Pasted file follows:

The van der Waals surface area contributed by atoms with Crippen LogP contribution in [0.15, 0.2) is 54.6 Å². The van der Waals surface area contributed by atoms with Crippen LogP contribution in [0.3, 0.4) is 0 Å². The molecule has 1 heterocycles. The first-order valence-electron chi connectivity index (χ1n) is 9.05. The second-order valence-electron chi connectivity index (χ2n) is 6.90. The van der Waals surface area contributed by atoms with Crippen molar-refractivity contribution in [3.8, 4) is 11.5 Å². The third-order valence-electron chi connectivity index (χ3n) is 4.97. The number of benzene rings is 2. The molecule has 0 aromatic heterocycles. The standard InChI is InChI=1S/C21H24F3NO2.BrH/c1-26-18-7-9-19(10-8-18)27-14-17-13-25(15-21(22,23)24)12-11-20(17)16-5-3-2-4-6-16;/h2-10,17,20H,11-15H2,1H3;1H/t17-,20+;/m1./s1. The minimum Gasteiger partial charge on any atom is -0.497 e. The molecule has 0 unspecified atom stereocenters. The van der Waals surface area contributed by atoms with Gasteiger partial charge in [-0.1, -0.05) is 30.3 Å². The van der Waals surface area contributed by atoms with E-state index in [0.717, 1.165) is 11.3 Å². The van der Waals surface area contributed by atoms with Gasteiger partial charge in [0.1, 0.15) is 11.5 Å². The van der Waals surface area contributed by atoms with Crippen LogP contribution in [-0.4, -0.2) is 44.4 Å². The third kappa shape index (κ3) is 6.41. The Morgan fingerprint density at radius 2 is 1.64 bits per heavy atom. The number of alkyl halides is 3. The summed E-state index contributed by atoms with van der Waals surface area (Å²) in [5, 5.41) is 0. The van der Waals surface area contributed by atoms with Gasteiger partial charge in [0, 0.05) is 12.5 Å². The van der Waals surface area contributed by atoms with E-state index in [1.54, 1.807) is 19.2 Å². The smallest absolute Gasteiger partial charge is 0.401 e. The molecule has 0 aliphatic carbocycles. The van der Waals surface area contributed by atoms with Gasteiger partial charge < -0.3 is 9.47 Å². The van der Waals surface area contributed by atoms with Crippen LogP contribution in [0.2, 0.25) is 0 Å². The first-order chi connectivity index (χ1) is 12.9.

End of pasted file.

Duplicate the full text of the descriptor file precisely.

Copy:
The van der Waals surface area contributed by atoms with Crippen LogP contribution in [0.15, 0.2) is 54.6 Å². The van der Waals surface area contributed by atoms with Crippen LogP contribution in [0.3, 0.4) is 0 Å². The molecule has 1 heterocycles. The first-order valence-electron chi connectivity index (χ1n) is 9.05. The second-order valence-electron chi connectivity index (χ2n) is 6.90. The van der Waals surface area contributed by atoms with Crippen molar-refractivity contribution in [3.8, 4) is 11.5 Å². The third-order valence-electron chi connectivity index (χ3n) is 4.97. The number of benzene rings is 2. The molecule has 0 aromatic heterocycles. The standard InChI is InChI=1S/C21H24F3NO2.BrH/c1-26-18-7-9-19(10-8-18)27-14-17-13-25(15-21(22,23)24)12-11-20(17)16-5-3-2-4-6-16;/h2-10,17,20H,11-15H2,1H3;1H/t17-,20+;/m1./s1. The minimum Gasteiger partial charge on any atom is -0.497 e. The molecule has 0 unspecified atom stereocenters. The van der Waals surface area contributed by atoms with Gasteiger partial charge in [-0.1, -0.05) is 30.3 Å². The van der Waals surface area contributed by atoms with E-state index in [0.717, 1.165) is 11.3 Å². The van der Waals surface area contributed by atoms with Gasteiger partial charge in [0.1, 0.15) is 11.5 Å². The van der Waals surface area contributed by atoms with Crippen LogP contribution in [-0.4, -0.2) is 44.4 Å². The third kappa shape index (κ3) is 6.41. The Morgan fingerprint density at radius 2 is 1.64 bits per heavy atom. The number of alkyl halides is 3. The summed E-state index contributed by atoms with van der Waals surface area (Å²) in [5, 5.41) is 0. The van der Waals surface area contributed by atoms with Gasteiger partial charge in [0, 0.05) is 12.5 Å². The van der Waals surface area contributed by atoms with E-state index in [1.54, 1.807) is 19.2 Å². The smallest absolute Gasteiger partial charge is 0.401 e. The molecule has 0 aliphatic carbocycles. The van der Waals surface area contributed by atoms with Gasteiger partial charge < -0.3 is 9.47 Å². The van der Waals surface area contributed by atoms with Crippen LogP contribution in [0.2, 0.25) is 0 Å². The first-order chi connectivity index (χ1) is 12.9.